• Shan
  • Gu

Want to be a Digital Enterprise? Build More Software!

“COTS-first”, “Why build it when we can buy it?”, “Custom development is expensive”, “We’re not a software company” were all slogans that were hammered into my head during the first half of my career working for a large global consulting firm. They were and are still the prevailing wisdom in the IT industry and when looked at it purely from a cost/benefit perspective, they’re easy to justify.

Those sentiments are also directly responsible for the widening gap between organization’s IT capabilities and their digital aspirations. The philosophy of outsourcing software IP is exactly what led the banking and government sectors to be woefully slow in implementing digital services. It’s why the major banks, despite their deep pockets, are having such problems catching up with small Fintech startups.

So how did we get here?

The Great Divide

For as long as I can remember, IT and software industries were considered separate and only loosely overlapping. Software companies did all the complicated engineering and computer sciency stuff that made tools, and IT practitioners installed and tailored the tools into enterprises like Ikea furniture.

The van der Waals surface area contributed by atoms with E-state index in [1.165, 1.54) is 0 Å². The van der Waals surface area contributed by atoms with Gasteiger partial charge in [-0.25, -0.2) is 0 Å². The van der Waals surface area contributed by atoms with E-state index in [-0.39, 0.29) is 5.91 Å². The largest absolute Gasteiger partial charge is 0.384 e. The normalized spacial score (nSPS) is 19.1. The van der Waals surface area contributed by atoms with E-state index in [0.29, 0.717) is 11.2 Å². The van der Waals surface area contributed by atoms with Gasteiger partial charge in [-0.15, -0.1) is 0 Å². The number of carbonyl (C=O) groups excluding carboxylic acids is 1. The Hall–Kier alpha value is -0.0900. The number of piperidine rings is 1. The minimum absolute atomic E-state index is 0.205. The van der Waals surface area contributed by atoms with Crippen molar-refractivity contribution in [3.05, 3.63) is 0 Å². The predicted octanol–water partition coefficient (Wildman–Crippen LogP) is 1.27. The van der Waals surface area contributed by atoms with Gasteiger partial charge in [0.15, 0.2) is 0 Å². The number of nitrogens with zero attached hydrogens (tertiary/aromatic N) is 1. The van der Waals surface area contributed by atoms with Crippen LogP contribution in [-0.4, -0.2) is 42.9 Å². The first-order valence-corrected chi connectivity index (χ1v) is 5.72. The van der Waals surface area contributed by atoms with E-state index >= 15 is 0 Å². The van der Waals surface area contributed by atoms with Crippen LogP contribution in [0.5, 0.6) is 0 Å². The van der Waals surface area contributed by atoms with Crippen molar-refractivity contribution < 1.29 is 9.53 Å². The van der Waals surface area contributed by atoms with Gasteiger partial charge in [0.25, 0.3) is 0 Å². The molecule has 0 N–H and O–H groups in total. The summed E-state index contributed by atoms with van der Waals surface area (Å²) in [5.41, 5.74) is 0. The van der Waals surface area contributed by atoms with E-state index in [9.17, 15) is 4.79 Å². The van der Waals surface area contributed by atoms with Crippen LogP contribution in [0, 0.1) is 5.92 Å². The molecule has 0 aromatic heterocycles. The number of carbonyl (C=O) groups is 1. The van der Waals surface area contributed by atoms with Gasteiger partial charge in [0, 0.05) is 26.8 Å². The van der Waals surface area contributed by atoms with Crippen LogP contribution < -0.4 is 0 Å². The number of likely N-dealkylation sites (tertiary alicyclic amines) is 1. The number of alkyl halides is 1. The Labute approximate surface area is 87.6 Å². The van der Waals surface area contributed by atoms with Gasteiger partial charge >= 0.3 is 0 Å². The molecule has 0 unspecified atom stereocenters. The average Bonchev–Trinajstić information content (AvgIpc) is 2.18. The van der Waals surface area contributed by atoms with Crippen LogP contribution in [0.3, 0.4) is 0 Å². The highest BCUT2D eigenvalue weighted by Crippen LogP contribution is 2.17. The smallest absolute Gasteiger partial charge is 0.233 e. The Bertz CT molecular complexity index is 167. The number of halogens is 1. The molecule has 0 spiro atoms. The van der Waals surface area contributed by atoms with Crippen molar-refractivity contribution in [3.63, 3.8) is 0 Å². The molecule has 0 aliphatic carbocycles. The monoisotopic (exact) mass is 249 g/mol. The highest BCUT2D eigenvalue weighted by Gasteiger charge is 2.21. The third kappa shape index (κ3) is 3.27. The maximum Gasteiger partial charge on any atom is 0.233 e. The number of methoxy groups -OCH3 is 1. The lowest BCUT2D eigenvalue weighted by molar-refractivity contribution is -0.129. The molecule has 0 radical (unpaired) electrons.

Early CIO’s reported to the CFO in most large enterprises and the focus was on how to get systems deployed with the least amount of money possible. “On time and on budget”, “OpEx and CapEx efficiency”, “ROI”, and “cost recovery” were what occupied IT executive minds.

The Digital Reality

Companies like Amazon and Netflix have shined a light on the new digital reality: software is the business. They didn’t adopt the traditional thinking that software was some capital asset to be treated like a cost centre on a balance sheet, but rather a revenue generator and competitive differentiator. The focus shifted instead to “agility”, “speed to market”, “resiliency and reliability”, “scalability”, “security and integrity”, which are more closely aligned to how organizations think about their core business offerings.

The Convergence

The move to digital has pushed enterprise IT shops closer and closer towards the practices, philosophies, and skills of the software industry. Concepts like Agile, Extreme Programming, and Domain Driven Design which were widely accepted within the software industry by the mid 2000’s are finally being seen as table stakes for the digital enterprise in 2020. Sometimes we’ve even given them new names like DevOps and Microservices to make it feel like the IT industry invented these concepts.

The increasing maturity and variety of software frameworks are starting to blur the line between custom development and COTS as developers can now do a lot more with a lot less code. Cloud takes this even a step further where everything ranging from a logging service to a CRM can be provisioned and interfaced with via an API through a little bit of code. The short of it is that enterprise can’t get away from building code anymore, but they also don’t have to build as much of it to deliver the same features as 20 years ago.

The Gap